by Kelvin Adegbenga
“There are no journalistic ethics that transcend the value of human life. There are none. In a situation where you can save a human life, you must. There isn’t any conflict in my mind” – Sebastian Junger
My attention has been drawn to the press release by Amnesty International dated Wednesday 28 September 2016 tagged “Crackdown On Journalists And Assault On Protests Shrinking Civic Space”.
I would have ignored the press release because to me, I now see Amnesty International as an arm of the opposition to the Change Agenda in Nigeria.
Amnesty International claimed that security forces are detaining Journalists and bloggers; disrupting peaceful protests to crush dissent and suffocate freedom of expression. I disagree with Amnesty International on these allegations.
In objective Journalism, stories must be balanced in the sense of attempting to present all sides of a story. Fairness means that a journalist should strive for accuracy and truth in reporting, and not slant a story so a reader draws the reporter’s desired conclusion.
Has Amnesty International found it fit to know the reasons why some Journalists and Bloggers are detained? Are fairness and balance achieved only when all of the disparate pieces of a breaking news story are consolidated and organized into a coherent whole? What of the damage done in the interim?
I strongly differ with the latest Amnesty International press release that Nigerian government appears determined to crush dissent and suffocate freedom of expression.
The relevant authorities have always ensured that the rights of Nigerians to freedom of peaceful assembly and freedom of expression, as guaranteed by international human rights law and the Nigerian Constitution is non-negotiable but any group or body that want to embark on gathering must inform the relevant authorities to avoid touts taking over such gathering.
Why does Amnesty International always see violent assault on the side of the security forces and close her eyes on the side of the protesters? Are the security forces not human beings? Are their Rights not guaranteed by international human rights law and the Nigerian constitution?
Let me begin with the protest by members of the Islamic Movement in Nigeria (IMN) in Abuja on 22 September, 2016. Did the Islamic Movement in Nigeria (IMN) notify the security forces of their protest? Did Amnesty International know that the same group protests in Kaduna State resulted in loss of lives and properties?
For the information of Amnesty International, Sheikh Ibrahim Al-Zakzaky, is in custody of the security forces for the safety of his life and that of his immediate family. The issue that Sheikh Ibrahim Al-Zakzaky has been in detention without trial since December 2015 is groundless.
The Bring Back Our Girls Movement have been embarking on peaceful protest from that past administration but the march to Aso Rock Presidential Villa on 6th September, 2016 to demand that the government do more to secure the release of Chibok schoolgirls abducted by Boko Haram over two years ago became violent because the group disrupted movement of those going to their offices especially civil servants working at the Federal Secretariat which is adjacent to the President Villa. I, as much as I support peaceful protest, I am against it when it disturb innocent people going to their places of work.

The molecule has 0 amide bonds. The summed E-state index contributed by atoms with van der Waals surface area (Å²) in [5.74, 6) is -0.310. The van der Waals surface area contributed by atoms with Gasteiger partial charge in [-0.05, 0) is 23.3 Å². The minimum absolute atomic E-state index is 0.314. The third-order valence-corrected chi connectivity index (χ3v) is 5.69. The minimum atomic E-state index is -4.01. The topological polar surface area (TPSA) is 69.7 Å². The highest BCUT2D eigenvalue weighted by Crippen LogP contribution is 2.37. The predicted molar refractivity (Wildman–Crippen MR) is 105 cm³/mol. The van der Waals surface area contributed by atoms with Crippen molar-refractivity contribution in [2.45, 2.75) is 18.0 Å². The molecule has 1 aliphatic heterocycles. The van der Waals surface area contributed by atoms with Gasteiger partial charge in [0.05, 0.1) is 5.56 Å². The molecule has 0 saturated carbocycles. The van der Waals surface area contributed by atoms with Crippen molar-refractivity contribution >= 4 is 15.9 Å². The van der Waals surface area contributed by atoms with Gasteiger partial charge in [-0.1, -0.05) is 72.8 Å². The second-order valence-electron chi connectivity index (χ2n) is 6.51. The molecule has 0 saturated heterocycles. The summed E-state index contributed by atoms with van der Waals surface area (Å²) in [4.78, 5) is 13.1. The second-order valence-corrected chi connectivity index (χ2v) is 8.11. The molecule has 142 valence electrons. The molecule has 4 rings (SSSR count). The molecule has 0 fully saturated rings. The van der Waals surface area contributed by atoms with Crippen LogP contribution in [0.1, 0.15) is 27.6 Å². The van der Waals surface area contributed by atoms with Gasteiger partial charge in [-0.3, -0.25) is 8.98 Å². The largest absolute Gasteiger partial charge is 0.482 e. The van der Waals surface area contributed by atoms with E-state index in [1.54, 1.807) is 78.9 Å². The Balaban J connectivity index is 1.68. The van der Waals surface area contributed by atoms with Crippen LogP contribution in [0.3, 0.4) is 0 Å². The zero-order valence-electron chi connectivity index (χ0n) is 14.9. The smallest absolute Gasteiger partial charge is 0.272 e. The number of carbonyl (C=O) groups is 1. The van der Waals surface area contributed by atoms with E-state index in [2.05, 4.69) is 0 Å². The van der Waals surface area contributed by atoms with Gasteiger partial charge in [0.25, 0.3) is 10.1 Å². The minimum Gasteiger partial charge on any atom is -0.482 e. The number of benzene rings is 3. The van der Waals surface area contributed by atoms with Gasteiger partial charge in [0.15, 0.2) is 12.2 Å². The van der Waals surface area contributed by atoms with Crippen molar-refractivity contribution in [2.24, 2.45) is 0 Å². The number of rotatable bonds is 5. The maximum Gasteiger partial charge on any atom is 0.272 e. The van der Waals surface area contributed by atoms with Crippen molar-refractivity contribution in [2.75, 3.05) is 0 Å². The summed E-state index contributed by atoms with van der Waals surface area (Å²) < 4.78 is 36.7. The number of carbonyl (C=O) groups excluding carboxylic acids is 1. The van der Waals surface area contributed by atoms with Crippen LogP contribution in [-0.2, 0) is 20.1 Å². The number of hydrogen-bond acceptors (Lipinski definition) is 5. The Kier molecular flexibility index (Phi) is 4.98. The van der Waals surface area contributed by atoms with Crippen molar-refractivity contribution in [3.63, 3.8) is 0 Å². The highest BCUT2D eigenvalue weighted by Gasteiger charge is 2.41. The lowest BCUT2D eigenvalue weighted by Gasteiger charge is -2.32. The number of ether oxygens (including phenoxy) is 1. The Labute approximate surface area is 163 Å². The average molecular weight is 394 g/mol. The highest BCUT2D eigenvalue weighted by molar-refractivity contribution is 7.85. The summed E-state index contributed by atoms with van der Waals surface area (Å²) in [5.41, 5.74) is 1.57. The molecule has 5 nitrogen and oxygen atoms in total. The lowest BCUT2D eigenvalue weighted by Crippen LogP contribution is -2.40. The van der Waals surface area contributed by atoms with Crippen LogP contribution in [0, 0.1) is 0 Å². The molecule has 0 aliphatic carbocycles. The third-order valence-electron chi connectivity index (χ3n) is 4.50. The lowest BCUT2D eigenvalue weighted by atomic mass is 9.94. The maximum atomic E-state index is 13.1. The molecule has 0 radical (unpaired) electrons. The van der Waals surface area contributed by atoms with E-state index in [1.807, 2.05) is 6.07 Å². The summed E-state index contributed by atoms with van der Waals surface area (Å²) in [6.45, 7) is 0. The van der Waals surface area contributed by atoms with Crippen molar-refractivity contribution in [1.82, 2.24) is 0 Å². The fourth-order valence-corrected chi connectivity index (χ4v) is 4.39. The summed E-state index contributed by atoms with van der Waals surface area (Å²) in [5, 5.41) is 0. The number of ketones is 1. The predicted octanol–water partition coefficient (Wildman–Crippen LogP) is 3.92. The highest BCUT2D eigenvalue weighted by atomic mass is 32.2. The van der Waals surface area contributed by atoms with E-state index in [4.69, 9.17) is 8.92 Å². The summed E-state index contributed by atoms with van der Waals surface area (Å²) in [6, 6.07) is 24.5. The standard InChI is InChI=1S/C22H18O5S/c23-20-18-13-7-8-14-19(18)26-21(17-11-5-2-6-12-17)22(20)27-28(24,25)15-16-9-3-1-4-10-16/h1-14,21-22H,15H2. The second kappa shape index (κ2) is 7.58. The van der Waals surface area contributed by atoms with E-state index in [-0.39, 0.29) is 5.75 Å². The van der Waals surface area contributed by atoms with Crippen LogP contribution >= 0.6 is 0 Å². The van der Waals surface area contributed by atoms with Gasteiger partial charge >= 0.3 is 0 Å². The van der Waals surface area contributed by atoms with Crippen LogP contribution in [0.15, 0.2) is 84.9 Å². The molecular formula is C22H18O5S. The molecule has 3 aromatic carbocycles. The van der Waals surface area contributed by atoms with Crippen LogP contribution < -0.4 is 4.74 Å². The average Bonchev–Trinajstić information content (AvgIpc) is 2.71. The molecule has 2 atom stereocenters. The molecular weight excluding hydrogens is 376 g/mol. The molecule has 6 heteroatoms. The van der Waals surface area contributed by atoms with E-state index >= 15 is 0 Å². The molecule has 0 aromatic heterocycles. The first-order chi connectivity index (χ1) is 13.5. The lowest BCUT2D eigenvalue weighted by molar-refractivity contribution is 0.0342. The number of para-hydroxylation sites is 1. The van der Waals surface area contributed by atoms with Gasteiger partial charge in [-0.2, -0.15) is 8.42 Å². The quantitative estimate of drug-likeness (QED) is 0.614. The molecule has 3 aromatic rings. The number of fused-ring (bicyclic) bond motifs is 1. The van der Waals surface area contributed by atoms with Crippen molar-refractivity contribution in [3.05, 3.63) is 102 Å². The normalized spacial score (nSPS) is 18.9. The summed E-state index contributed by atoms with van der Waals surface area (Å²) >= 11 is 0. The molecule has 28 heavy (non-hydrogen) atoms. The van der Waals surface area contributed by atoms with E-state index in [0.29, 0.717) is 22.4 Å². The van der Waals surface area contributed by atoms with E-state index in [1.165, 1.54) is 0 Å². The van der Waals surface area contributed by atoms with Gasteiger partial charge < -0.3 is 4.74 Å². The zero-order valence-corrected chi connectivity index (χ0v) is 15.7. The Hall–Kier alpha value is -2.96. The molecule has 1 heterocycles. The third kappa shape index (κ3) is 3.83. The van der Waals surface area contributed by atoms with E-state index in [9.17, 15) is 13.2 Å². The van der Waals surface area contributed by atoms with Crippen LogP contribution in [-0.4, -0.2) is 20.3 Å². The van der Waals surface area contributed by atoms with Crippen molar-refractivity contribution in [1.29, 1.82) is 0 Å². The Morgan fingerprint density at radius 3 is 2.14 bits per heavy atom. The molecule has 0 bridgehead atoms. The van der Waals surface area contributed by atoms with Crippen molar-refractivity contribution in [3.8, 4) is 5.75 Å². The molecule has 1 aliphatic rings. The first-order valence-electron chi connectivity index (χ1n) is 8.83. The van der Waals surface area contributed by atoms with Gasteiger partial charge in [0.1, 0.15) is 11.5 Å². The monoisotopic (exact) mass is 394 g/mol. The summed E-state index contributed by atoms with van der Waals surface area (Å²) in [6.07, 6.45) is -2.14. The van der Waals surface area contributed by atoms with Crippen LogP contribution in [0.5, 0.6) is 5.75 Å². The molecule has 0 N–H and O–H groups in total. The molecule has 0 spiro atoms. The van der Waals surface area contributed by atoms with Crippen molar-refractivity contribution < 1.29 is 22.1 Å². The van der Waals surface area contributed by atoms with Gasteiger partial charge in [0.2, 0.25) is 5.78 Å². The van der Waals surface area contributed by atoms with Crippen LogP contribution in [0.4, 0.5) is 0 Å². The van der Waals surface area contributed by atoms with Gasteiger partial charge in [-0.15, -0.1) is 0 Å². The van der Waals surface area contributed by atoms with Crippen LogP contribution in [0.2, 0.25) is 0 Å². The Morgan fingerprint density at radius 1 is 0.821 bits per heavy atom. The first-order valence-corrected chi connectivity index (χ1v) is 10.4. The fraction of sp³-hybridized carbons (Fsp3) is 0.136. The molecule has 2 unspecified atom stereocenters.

On the issue of “of Biafran independence”, is Amnesty International telling us indirectly that they are in support of Nigeria break up despite out peaceful co-existence? The scores of supporters of Biafran independence who are in detention broke the law of peaceful protest and they are facing the Law already. My advice to the Amnesty International is to take their legal representation at the Law Court, if they are so concerned about them.
Fortunately for Amnesty International, since they have documented cases of arrest, enforced disappearance and killing of supporters and members of various pro-Biafran groups in the region, so they can go ahead to sue the Government for violations of their Rights as enshrined in the 1999 Nigeria Constitution.
Amnesty said that publisher Emenike Iroegbu was arrested in the presence of his family over alleged defamation. Did Emenike Iroegbu defamed or not? I want the Amnesty International to do her research on that.
Did Abubakar Usman, a prominent blogger, contravene the Cyber Crimes Act or not? I expected Abubakar Usman or the Amnesty International to have sued the Economic and Financial Crimes Commission (EFCC) but not of such as come up.
The Social Media does not give room to false accusation. That is why Accounts are blocked when you violate the Regulations of such media. So detention of Jamil Mabai, accused of posting comments on Facebook and Twitter critical of the Katsina State Government was right because what he posted can cause anarchy beyond his own control in Katsina State.
On Ahmed Salkida, a Nigerian journalist based in the United Arab Emirates, thank God he came down to Nigeria to meet the security forces that declared him wanted and he quoted to have been treated nicely by the Military. Ahmed Salkida is a freeman today as I write this.
I want Makmid Kamara and the Amnesty International to do a thorough investigation before coming to the public to issue biased reports that can incite the populace against the Government.
The Nigerian government has always been complying with its obligations under International Human Rights Law and the fundamental Rights enshrined in the 1999 Nigerian Constitution which guarantee freedom of peaceful assembly and expression. Nigerians are of course expressing their opinions, including through peaceful protest without hindrances.
Finally, there are no journalists or bloggers in detention without trial in the country today; I stand to be corrected by the Amnesty International.
- Kevin Adegbenga is a Freelance Journalist based in Port Harcourt. Follow on Twitter: @kelvinadegbenga